What About Family? (1 Corinthians 5)

I've been taking a break from blogging recently, but felt I needed to post a video today.

Yesterday I taught from 1 Corinthians 5 and talked about the unpopular and difficult topic of church discipline. You can watch that sermon HERE if you missed it and you'd like to see it. I received a lot of questions in the last 24 hours, and most of them were questions about how to handle this in a family situation. So to provide a bit of clarity – I made this video. Watching it before your community group may be helpful because the topic will likely come up. 

As always, if you receive this blog via email, click HERE to view the video.

4 comments
  1. David,

    Thanks for sharing your thoughts on this difficult topic. Are there any directions in scripture for families in this type of situation?
    The only ones that come to mind are Matt 10 (particularly 34-38) and the lost son. The Matthew 10 passage seems to be about division in families where some believe and some do not.
    Matt 12:46-50 seems to indicate that our relationships with our brothers and sisters in the Church are to be more significant to us that our relationships with family members.

    Can you help me understand your answer and these things biblically?

  2. Matt –

    Great questions. Here are some brief thoughts.

    First, I’m not sure I have great answers. I think I’m sharing more opinions or applications of Scripture rather than commands. I’m going to give a lot of grace to those who view these things differently than I am.

    in both Matthew 10 and 12, I would want to be careful about not reading too much into those texts in answering this particular question. In Matthew 10, I hope the division in the family is not caused by the follower of Jesus, but if the one not a follower of Jesus that is putting distance and conflict between the family members. That entire passage is difficult because Jesus claims he didn’t come to bring peace (v. 34) – yet when he arrived, the angels announced “Peace on earth…” So I don’t think Matthew 10 is the definitive passage we want to base our family relationships on. However, it certainly tells us conflict will happen in relationships when Jesus is involved. But I don’t think we should make it a goal. 🙂

    As for Matthew 12 – I feel the same. We want to be careful about not reading too much into it. We also know Jesus reaffirmed the command to honor one’s parents (Matthew 15:4-6; Matthew 19:17-19; Mark 7:10-13). It feels like to me – he was making a positive point to those he was teaching, not a negative point about his family.

    If we take Matthew 12 too literally – then if I’m preaching and Sue gets in a car accident while I’m speaking and her life is in danger, and someone comes and interrupts me to tell me. Should I say, “This is more important? I will get to her after the second service?” I don’t think anyone would look at that as a proper application of Matthew 12. But maybe someone would. I don’t know. I tend to think Matthew 12 applies in a positive way of those who love God being “family” than negative against earthly family.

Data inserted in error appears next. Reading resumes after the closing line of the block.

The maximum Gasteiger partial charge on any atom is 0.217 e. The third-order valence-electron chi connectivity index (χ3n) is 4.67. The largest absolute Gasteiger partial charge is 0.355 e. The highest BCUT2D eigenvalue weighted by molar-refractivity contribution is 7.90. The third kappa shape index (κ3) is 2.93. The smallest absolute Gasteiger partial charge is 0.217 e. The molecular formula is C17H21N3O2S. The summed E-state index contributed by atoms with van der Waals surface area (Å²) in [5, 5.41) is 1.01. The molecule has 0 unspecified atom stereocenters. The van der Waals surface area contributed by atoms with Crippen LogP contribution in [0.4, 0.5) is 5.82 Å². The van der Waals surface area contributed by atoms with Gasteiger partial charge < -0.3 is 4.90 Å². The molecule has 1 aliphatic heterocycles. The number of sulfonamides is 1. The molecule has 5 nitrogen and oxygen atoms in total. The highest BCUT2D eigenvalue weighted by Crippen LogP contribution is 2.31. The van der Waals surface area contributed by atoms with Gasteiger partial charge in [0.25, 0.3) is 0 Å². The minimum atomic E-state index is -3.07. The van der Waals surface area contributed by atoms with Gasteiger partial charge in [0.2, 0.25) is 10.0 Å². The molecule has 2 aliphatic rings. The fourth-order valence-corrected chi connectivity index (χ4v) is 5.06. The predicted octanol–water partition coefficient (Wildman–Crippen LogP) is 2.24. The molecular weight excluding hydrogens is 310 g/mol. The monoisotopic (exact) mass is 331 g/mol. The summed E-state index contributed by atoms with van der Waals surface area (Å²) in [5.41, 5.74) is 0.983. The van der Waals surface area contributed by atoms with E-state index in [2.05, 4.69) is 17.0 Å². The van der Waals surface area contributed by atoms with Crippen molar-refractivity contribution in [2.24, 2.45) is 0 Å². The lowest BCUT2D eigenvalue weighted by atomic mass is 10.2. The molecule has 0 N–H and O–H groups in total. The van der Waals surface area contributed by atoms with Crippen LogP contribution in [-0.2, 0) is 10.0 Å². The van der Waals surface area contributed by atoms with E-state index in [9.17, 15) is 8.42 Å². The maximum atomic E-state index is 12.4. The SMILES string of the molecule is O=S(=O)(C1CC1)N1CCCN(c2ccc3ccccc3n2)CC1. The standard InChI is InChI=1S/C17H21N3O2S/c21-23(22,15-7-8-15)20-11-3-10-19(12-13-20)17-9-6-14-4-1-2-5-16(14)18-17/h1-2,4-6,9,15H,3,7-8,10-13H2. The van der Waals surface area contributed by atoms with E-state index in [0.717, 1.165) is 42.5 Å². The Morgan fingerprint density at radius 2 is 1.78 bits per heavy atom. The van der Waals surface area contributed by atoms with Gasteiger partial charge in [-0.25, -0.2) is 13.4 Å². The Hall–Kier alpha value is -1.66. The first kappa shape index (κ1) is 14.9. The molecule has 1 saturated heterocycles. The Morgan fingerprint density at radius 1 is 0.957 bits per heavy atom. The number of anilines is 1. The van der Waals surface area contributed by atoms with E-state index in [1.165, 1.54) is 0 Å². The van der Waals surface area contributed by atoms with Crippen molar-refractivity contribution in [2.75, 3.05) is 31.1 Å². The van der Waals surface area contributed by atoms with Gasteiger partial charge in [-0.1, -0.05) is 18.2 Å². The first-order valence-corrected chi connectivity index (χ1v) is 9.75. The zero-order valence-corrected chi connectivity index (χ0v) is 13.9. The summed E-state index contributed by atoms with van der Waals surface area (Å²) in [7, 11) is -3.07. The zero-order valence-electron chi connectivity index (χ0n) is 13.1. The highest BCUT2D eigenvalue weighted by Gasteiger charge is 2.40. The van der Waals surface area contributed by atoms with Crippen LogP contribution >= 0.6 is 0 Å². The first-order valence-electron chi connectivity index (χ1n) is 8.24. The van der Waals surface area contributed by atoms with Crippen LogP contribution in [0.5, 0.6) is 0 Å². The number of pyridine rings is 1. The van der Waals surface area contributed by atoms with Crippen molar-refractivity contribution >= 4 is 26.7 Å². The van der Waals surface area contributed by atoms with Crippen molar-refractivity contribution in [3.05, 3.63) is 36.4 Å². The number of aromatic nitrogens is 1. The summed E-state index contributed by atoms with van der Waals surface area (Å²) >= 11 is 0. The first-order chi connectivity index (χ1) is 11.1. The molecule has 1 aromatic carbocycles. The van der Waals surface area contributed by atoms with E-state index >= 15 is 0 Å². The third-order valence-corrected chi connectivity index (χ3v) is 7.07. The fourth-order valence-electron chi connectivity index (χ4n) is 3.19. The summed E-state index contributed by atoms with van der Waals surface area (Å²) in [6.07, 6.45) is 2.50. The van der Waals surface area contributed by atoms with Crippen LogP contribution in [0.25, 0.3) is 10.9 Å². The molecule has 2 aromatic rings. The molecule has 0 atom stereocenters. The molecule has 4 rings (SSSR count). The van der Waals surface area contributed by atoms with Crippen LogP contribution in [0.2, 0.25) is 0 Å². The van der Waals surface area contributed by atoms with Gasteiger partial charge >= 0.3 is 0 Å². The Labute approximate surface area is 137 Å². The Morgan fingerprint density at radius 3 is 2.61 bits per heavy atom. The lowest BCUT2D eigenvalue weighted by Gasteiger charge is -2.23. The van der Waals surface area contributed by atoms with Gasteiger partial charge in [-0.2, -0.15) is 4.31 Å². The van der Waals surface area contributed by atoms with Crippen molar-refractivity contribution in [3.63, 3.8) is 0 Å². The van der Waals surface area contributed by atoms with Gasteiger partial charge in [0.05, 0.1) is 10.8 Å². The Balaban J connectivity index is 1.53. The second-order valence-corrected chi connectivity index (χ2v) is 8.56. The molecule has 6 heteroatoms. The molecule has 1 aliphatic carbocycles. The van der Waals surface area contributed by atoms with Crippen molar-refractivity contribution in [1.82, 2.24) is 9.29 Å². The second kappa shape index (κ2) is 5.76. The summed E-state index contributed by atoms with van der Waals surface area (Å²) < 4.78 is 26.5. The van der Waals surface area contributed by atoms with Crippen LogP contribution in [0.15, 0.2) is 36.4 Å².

I would say our families cannot hold us back from doing the right thing or from loving God. But if it doesn’t keep us from doing those things, then family should be honored, loved, embraced, and cherished. In our culture, there certainly is an idol made of family, often. I don’t know…

    Random thoughts… not sure of answers… but these are great questions! What do you think?

  3. Matt – 

    Great questions. Here are some brief thoughts.

    First, Im not sure I have great answers. I think Im sharing more opinions or applications of Scripture rather than commands. Im going to give a lot of grace to those who view these things differently than I am. 

    in both Matthew 10 and 12, I would want to be careful about not reading too much into those texts in answering this particular question. In Matthew 10, I hope the division in the family is not caused by the follower of Jesus, but if the one not a follower of Jesus that is putting distance and conflict between the family members. That entire passage is difficult because Jesus claims he didnt come to bring peace (v. 34) – yet when he arrived, the angels announced Peace on earth… So I dont think Matthew 10 is the definitive passage we want to base our family relationships on. However, it certainly tells us conflict will happen in relationships when Jesus is involved. But I dont think we should make it a goal. 🙂

    As for Matthew 12 – I feel the same. We want to be careful about not reading too much into it. We also know Jesus reaffirmed the command to honor ones parents (Matthew 15:4-6; Matthew 19:17-19; Mark 7:10-13). It feels like to me – he was making a positive point to those he was teaching, not a negative point about his family.

    If we take Matthew 12 too literally – then if Im preaching and Sue gets in a car accident while Im speaking and her life is in danger, and someone comes and interrupts me to tell me. Should I say, This is more important? I will get to her after the second service? I dont think anyone would look at that as a proper application of Matthew 12. But maybe someone would. I dont know.  I tend to think Matthew 12 applies in a positive way of those who love God being family than negative against earthly family.  

    I would say our families cannot hold us back from doing the right thing or from loving God. But if it doesnt keep us from doing those things, then family should be honored, loved, embraced, and cherished. In our culture, there certainly is an idol made of family, often. I dont know… 

    Random thoughts… not sure of answers… but these are great questions! What do you think?

    David

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